Handy New Tools

 Posted by at 12:45 am  Nick's Blog
Feb 022024
 

I recently acquired a couple of nifty new tools to make life easier around here that I thought I would tell you about today.

The first was a set of four Rhino USA retractable ratchet tie down straps. I have always had a love/hate relationship with ratchet straps. They are great for securing loads, but I’ve never found a set yet that I could get to release without a struggle and rolling them up always results in a tangled mess. So when I saw these retractable ratchet straps, I was impressed. All you have to do is push the release lever and they roll right up, nice and neat, with no problems. The straps have padded handles, are rated for 1200 pounds, and come with a handy carrying bag. I’m always hauling something and know they will come in handy.

The other new tool is a Yard Glider. The best way to describe this is a cart without wheels that you can use to haul anything from yard debris to railroad ties. While I have a small utility trailer, as well as a dump bed on the Kawasaki Mule, the Yard Glider is quick and easy to use because I can roll or rake just about anything onto it, preventing a lot of back pain and strain. It’s made of a heavy-duty material called HDPE, will carry up to 1500 pounds, and can be pulled by a riding lawn mower, ATV, truck, or tractor.

It came rolled up and took two of us to unroll it and lay it down flat on one of our decks, then we put some heavy weights on it to hold it in place for 24 hours to flatten it out.

Yesterday I used it to move some old boards leftover from where we had the hay sheds taken down and it worked great. I can think of a dozen or more jobs this will make easier around the property. I know some people use tarps to drag things, but they don’t last long. This thing is so sturdy it will probably outlive me and my grandkids.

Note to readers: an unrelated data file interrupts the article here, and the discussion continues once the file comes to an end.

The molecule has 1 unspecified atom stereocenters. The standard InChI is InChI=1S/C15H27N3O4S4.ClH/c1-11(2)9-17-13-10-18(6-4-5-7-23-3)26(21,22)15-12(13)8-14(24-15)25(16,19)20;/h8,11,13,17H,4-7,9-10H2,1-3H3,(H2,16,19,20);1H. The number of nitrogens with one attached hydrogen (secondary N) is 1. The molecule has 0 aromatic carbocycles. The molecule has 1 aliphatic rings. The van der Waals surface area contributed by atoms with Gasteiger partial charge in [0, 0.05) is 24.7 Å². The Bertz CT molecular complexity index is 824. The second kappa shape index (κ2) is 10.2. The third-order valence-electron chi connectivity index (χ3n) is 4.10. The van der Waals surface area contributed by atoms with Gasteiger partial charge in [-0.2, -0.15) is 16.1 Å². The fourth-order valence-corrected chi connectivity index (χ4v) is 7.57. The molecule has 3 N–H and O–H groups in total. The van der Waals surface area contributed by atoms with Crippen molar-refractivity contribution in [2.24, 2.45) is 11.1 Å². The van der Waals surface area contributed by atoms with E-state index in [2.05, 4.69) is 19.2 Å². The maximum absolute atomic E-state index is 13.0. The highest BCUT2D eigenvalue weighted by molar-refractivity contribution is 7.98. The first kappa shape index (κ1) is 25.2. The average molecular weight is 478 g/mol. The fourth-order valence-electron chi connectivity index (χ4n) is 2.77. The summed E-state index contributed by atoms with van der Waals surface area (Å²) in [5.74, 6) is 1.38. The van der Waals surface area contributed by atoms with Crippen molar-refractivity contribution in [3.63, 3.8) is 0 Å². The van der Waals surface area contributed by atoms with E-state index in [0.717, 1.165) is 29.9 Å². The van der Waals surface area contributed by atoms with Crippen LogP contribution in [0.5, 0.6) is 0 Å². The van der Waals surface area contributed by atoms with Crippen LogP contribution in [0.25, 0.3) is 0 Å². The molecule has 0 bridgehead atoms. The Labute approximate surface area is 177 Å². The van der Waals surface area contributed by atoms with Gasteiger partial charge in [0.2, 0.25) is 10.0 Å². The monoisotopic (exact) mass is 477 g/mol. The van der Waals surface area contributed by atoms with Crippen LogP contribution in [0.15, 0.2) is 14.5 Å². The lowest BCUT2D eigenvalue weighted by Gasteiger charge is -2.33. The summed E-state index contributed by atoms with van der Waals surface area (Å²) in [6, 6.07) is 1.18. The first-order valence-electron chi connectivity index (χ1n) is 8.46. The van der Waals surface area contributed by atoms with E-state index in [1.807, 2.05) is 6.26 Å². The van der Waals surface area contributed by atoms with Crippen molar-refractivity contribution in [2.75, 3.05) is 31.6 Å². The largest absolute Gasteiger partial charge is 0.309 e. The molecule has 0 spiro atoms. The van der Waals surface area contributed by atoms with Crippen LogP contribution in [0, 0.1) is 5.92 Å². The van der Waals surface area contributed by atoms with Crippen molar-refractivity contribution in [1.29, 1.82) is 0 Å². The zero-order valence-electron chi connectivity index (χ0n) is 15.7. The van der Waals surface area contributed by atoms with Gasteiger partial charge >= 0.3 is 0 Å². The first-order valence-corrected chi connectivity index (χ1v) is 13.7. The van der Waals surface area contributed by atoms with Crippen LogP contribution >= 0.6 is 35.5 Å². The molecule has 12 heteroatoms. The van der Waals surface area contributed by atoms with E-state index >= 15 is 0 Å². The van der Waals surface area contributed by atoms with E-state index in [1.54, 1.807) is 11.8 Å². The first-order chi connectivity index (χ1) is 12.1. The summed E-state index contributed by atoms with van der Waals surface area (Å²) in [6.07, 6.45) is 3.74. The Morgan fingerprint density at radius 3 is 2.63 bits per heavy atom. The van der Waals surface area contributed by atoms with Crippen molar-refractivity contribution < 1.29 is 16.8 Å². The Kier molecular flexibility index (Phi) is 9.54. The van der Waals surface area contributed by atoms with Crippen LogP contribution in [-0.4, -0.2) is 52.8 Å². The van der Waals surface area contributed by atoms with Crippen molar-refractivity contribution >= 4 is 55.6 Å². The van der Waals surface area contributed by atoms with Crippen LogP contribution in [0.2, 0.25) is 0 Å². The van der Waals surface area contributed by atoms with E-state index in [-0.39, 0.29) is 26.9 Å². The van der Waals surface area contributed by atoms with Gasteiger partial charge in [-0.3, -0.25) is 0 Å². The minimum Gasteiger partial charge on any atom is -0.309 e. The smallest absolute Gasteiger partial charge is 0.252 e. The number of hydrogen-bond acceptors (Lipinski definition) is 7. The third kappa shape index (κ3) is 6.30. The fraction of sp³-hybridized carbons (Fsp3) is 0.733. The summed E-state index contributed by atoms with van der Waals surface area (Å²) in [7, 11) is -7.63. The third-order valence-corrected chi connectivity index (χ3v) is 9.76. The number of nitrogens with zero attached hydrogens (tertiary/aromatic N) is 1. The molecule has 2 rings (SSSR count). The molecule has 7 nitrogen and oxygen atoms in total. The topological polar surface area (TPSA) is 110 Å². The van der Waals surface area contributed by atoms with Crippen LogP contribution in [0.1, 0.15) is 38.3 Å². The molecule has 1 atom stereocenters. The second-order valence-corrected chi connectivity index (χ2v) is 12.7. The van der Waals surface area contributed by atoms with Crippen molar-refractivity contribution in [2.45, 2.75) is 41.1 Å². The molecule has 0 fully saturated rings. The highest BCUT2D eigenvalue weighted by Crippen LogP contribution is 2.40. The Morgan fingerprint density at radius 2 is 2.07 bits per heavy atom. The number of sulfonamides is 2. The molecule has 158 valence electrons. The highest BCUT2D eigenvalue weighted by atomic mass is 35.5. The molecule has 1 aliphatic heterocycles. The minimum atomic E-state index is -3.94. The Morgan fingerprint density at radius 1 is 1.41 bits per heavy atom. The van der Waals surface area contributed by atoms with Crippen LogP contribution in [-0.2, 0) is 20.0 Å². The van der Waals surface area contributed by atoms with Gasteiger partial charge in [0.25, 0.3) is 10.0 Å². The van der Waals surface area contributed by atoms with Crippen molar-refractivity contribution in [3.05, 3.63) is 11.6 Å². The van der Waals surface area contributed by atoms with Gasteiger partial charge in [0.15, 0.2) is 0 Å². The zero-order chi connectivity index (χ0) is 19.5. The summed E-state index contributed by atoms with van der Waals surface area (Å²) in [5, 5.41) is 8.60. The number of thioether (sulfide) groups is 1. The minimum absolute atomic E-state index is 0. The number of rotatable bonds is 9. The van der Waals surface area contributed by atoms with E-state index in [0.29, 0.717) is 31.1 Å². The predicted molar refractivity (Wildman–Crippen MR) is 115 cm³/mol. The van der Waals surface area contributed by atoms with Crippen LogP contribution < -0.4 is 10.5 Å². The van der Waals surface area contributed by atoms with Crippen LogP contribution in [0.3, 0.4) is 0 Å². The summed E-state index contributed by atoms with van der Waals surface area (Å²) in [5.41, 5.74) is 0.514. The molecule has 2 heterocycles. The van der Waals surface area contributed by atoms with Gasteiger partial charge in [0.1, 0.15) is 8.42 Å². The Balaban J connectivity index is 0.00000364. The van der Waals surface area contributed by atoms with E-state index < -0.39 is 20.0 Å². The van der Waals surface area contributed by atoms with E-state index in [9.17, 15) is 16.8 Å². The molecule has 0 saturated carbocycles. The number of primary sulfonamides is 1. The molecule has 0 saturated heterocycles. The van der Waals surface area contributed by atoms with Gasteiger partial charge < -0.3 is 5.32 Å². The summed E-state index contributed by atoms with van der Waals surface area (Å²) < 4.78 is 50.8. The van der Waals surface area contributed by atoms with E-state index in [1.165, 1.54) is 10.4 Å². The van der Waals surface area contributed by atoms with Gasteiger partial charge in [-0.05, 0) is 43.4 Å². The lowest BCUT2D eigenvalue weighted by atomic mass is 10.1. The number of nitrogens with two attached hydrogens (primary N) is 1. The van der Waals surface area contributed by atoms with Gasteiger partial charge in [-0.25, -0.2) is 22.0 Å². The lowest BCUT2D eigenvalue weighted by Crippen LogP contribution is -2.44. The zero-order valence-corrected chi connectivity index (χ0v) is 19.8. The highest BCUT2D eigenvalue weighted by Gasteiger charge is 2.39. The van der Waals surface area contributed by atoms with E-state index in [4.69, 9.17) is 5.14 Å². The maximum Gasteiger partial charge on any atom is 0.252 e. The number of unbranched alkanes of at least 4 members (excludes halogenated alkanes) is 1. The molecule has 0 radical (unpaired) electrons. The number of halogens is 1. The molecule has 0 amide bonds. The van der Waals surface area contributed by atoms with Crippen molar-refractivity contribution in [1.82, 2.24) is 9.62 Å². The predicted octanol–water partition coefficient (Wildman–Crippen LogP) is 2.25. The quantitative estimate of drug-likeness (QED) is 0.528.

Be sure to enter our latest Free Drawing. This week’s prize is an audiobook of The Chesapeake: Tales & Scales, a collection of short stories about the Twentieth Century in Southern Maryland, from the Potomac to the Patuxent told by those who know this unique region, it’s history and it’s people like we know our own living rooms. Here you will find murder, mayhem and mystery along with blues, rockfish, and serendipity serenades to convince fish to jump onto the hook.

To enter, click on this Free Drawing link or the tab at the top of this page and enter your name (first and last) in the comments section at the bottom of that page (not this one). Only one entry per person per drawing please, and you must enter with your real name. To prevent spam or multiple entries, the names of cartoon or movie characters are not allowed. The winner will be drawn Sunday evening. Note: Due to the high shipping cost of printed books and Amazon restrictions on e-books to foreign countries, only entries with US addresses and e-mail addresses are allowed. After 90 days, unclaimed prizes revert back to the drawing pool for a future contest.

And finally, here’s a chuckle to start your day from the collection of funny signs we see in our travels and that our readers share with us.

Thought For The Day – A good neighbor always knows when to visit and when to leave.

Nick Russell

World-Famous, New York Times Best Selling Author, and All-Around Nice Guy!

  One Response to “Handy New Tools”

  1. Terry always hated dealing with the ratchet straps, having to sort them out before he could use one. I took one look at it and came up with a solution. I roll the strap around itself and then slip it into an old sock. Keeps it nice and tidy and I came toss them in a box or bag. They don’t come unraveled and I don’t have any trouble with them even with my arthritis. I had never used them before and watched You Tube videos to learn how to operate them. The Rhinos look nice, but mine are doing fine.

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